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How work from home could be damaging us

We are now living in the “new normal.” For the past few months, physical distancing and social curfews have been part of our daily routine, and they look like they’re here to stay for a while. The COVID-19 pandemic has forced many of us to adjust our usual ways and develop new habits to sustain our way of life. One of the major adjustments many of us have had to make was to work from home.

Many industries have started giving their employees the option of working from home to protect the health and welfare of their workforce. Working from home is seen as a convenient way to be more engaged and productive in doing work. But is it truly productive? Do we really get to maximize the time to produce the most value in our work?

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Divided attention. One of the main struggles for most work-from-home employees is having to deal with household responsibilities, especially when it comes to managing children. There may be times when we have to shift priorities and juggle work. It creates a dual role that adds more pressure and stress on top of the ones we have to deal with at work. It also creates tension on how we deal with family matters, which can affect our relationships with loved ones.

Need for space. We usually allot most of our work during office hours and we finish it when we leave the office. But in the “new normal” setup, our home is our office. This means we can be accessible round the clock, which can lead to more work demand. It’s no longer an obstacle. Technically, we are like 24/7 convenience stores that our employers can just go to anytime they want. It can have an effect on our daily schedule and can disrupt our performance level.

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Mental health. We are all social beings by nature. We love to share stories and bond with other people. But with the work-from-home setup, it might prove difficult for us to satisfy our social needs. Giving proper attention and focus to a person can be a challenge. Digital barriers like slow internet speed and unstable connections make collaboration a grueling task rather than a learning experience. Such experiences can pose a risk and lead to social isolation. A feeling of lack of company pushes us to be lonely. That’s when anxiety and depression start to creep in.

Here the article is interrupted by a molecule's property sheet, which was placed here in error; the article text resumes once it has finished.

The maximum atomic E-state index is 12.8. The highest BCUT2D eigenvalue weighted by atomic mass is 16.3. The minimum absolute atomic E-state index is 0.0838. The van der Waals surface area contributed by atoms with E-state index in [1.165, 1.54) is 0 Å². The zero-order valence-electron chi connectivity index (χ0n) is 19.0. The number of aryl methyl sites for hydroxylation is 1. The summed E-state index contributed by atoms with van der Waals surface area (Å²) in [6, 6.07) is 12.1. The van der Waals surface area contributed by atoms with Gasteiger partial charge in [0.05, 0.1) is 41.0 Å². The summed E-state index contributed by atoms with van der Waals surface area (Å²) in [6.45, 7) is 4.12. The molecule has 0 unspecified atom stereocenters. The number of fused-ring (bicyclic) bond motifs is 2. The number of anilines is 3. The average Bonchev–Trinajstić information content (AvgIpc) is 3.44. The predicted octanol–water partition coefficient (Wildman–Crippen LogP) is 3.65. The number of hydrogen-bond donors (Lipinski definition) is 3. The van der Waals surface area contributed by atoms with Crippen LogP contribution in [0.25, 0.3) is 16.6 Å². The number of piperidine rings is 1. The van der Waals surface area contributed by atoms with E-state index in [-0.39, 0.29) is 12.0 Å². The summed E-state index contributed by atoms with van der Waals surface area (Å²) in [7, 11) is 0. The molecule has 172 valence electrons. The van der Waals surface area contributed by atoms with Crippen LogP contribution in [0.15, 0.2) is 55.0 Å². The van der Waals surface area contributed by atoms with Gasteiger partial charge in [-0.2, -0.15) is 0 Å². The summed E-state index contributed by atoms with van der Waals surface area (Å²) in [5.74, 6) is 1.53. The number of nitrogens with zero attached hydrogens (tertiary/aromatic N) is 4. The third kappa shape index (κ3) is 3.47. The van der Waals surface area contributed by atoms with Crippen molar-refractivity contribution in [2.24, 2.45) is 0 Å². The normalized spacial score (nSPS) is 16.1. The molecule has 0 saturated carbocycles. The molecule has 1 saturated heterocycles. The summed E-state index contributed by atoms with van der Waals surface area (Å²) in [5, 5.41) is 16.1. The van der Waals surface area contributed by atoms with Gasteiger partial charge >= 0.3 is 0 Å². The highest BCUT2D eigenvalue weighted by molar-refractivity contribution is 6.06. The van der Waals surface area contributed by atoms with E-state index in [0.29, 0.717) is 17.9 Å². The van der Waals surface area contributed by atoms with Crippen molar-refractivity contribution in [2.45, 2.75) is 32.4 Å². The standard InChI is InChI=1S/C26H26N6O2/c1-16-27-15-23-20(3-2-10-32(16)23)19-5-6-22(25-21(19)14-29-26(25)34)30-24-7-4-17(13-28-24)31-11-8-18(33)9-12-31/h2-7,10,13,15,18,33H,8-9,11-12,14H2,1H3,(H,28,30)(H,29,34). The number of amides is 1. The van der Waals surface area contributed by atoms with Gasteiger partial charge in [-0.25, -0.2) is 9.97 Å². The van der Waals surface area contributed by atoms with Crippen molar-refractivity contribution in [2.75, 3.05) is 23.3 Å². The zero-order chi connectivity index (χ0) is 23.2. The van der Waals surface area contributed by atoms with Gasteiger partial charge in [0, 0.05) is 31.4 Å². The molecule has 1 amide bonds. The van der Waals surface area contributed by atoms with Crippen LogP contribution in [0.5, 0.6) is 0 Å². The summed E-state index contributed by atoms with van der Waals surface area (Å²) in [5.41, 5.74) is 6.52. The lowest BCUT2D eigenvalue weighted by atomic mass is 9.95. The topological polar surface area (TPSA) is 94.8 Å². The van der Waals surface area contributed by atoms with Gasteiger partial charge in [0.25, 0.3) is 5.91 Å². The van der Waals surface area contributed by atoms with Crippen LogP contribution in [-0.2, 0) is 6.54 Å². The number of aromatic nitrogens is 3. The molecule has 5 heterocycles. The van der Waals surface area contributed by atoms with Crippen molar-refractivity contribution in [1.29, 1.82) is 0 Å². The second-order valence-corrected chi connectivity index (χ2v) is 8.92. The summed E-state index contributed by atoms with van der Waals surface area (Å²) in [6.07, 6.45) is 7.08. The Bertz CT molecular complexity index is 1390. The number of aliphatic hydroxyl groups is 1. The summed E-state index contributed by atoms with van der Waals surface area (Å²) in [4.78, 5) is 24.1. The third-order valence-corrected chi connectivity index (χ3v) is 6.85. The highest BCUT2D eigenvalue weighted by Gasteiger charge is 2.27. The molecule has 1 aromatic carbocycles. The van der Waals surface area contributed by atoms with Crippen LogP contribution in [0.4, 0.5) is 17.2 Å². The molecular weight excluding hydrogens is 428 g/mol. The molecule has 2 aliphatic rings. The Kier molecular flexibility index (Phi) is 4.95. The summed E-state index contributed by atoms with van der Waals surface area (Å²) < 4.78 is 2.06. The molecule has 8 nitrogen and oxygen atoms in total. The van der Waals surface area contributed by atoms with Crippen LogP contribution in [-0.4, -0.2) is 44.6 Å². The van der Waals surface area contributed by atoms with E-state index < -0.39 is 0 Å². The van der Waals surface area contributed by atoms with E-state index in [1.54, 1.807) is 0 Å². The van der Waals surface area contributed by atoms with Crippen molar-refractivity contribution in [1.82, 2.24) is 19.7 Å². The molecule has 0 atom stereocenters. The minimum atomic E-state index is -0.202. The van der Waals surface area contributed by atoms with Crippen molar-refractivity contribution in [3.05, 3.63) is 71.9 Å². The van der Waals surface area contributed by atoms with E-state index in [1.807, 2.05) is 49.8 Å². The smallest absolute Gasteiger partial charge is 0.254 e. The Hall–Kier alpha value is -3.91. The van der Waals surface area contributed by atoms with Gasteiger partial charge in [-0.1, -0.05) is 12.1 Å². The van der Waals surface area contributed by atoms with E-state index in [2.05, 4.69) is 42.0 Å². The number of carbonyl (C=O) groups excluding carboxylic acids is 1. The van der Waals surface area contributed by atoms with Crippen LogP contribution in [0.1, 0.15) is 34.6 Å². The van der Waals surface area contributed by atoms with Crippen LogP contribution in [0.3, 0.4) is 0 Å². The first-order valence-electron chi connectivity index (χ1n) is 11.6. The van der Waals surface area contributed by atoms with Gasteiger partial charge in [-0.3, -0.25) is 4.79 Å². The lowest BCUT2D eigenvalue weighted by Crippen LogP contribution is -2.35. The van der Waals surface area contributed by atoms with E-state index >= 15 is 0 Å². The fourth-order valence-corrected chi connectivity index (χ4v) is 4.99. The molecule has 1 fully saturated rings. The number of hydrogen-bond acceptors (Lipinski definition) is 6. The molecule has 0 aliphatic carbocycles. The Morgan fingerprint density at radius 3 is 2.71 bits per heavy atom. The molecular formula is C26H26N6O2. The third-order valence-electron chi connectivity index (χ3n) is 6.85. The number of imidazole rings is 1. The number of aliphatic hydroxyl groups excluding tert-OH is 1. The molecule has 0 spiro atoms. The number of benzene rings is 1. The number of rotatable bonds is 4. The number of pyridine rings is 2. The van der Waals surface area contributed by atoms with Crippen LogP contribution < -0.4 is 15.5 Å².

What we can do. Work from home is not for everyone, but there are some things we can do to make it better for us. One way is to manage our time and set a schedule that works best for us. Narrowing our focus to specific roles helps maintain our work life separate from our family life. Another way is to communicate openly to our managers and teammates about our availability. Setting proper expectations ahead of time will provide flexibility in our schedule and help us finish tasks efficiently. It is also important to take care of our mental health. We are not pressure cookers. We all need to take a break and let off some steam. Read a book, eat a snack, phone a friend, do anything that will help you cool off the heat.

Productivity is hard to sustain, whether at work or at home. There will always be obstacles that will distract us from being effective in what we do. And for some of us, being in the “new normal” makes it tougher. Undeniably, the work-from-home setup will remain a primary option for many employers given the lingering pandemic. So how do we maximize productivity? Be strong. Be resilient. Be tougher.

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Keanu Plantilla is a mental health advocate and promotes the “EZ Lang” movement.

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